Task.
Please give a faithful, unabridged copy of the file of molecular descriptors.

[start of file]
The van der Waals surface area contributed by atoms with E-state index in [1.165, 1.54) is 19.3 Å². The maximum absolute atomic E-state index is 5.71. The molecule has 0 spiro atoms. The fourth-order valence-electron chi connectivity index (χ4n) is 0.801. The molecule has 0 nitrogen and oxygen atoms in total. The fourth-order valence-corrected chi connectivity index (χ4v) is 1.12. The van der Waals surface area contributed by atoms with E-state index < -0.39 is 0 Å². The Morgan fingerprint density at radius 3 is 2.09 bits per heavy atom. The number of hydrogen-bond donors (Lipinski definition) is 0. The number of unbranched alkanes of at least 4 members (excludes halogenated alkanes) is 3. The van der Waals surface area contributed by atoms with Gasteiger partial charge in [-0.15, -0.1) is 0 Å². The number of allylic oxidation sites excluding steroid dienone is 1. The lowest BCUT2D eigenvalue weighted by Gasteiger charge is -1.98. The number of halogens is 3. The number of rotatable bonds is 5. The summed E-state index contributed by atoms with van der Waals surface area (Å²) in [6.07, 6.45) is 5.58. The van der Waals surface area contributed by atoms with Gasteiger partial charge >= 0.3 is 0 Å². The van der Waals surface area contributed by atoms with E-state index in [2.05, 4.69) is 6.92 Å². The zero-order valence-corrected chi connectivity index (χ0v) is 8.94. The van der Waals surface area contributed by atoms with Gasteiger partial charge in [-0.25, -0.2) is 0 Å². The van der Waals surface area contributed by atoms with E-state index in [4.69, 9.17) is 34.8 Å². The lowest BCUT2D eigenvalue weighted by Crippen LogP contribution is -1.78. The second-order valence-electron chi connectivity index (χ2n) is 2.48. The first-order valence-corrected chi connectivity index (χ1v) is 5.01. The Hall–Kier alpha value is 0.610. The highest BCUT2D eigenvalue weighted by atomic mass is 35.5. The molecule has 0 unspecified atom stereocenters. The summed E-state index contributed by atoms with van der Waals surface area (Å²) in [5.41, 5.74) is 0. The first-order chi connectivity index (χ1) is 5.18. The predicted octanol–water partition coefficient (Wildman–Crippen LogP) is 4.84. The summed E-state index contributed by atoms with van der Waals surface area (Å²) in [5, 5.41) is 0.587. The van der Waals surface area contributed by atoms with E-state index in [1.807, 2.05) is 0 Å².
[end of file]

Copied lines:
The van der Waals surface area contributed by atoms with E-state index in [1.165, 1.54) is 19.3 Å². The maximum absolute atomic E-state index is 5.71. The molecule has 0 spiro atoms. The fourth-order valence-electron chi connectivity index (χ4n) is 0.801. The molecule has 0 nitrogen and oxygen atoms in total. The fourth-order valence-corrected chi connectivity index (χ4v) is 1.12. The van der Waals surface area contributed by atoms with E-state index < -0.39 is 0 Å². The Morgan fingerprint density at radius 3 is 2.09 bits per heavy atom. The number of hydrogen-bond donors (Lipinski definition) is 0. The number of unbranched alkanes of at least 4 members (excludes halogenated alkanes) is 3. The van der Waals surface area contributed by atoms with Gasteiger partial charge in [-0.15, -0.1) is 0 Å². The number of allylic oxidation sites excluding steroid dienone is 1. The lowest BCUT2D eigenvalue weighted by Gasteiger charge is -1.98. The number of halogens is 3. The number of rotatable bonds is 5. The summed E-state index contributed by atoms with van der Waals surface area (Å²) in [6.07, 6.45) is 5.58. The van der Waals surface area contributed by atoms with Gasteiger partial charge >= 0.3 is 0 Å². The van der Waals surface area contributed by atoms with E-state index in [2.05, 4.69) is 6.92 Å². The zero-order valence-corrected chi connectivity index (χ0v) is 8.94. The van der Waals surface area contributed by atoms with Gasteiger partial charge in [-0.25, -0.2) is 0 Å². The van der Waals surface area contributed by atoms with E-state index in [4.69, 9.17) is 34.8 Å². The lowest BCUT2D eigenvalue weighted by Crippen LogP contribution is -1.78. The second-order valence-electron chi connectivity index (χ2n) is 2.48. The first-order valence-corrected chi connectivity index (χ1v) is 5.01. The Hall–Kier alpha value is 0.610. The highest BCUT2D eigenvalue weighted by atomic mass is 35.5. The molecule has 0 unspecified atom stereocenters. The summed E-state index contributed by atoms with van der Waals surface area (Å²) in [5.41, 5.74) is 0. The first-order chi connectivity index (χ1) is 5.18. The predicted octanol–water partition coefficient (Wildman–Crippen LogP) is 4.84. The summed E-state index contributed by atoms with van der Waals surface area (Å²) in [5, 5.41) is 0.587. The van der Waals surface area contributed by atoms with E-state index in [1.807, 2.05) is 0 Å².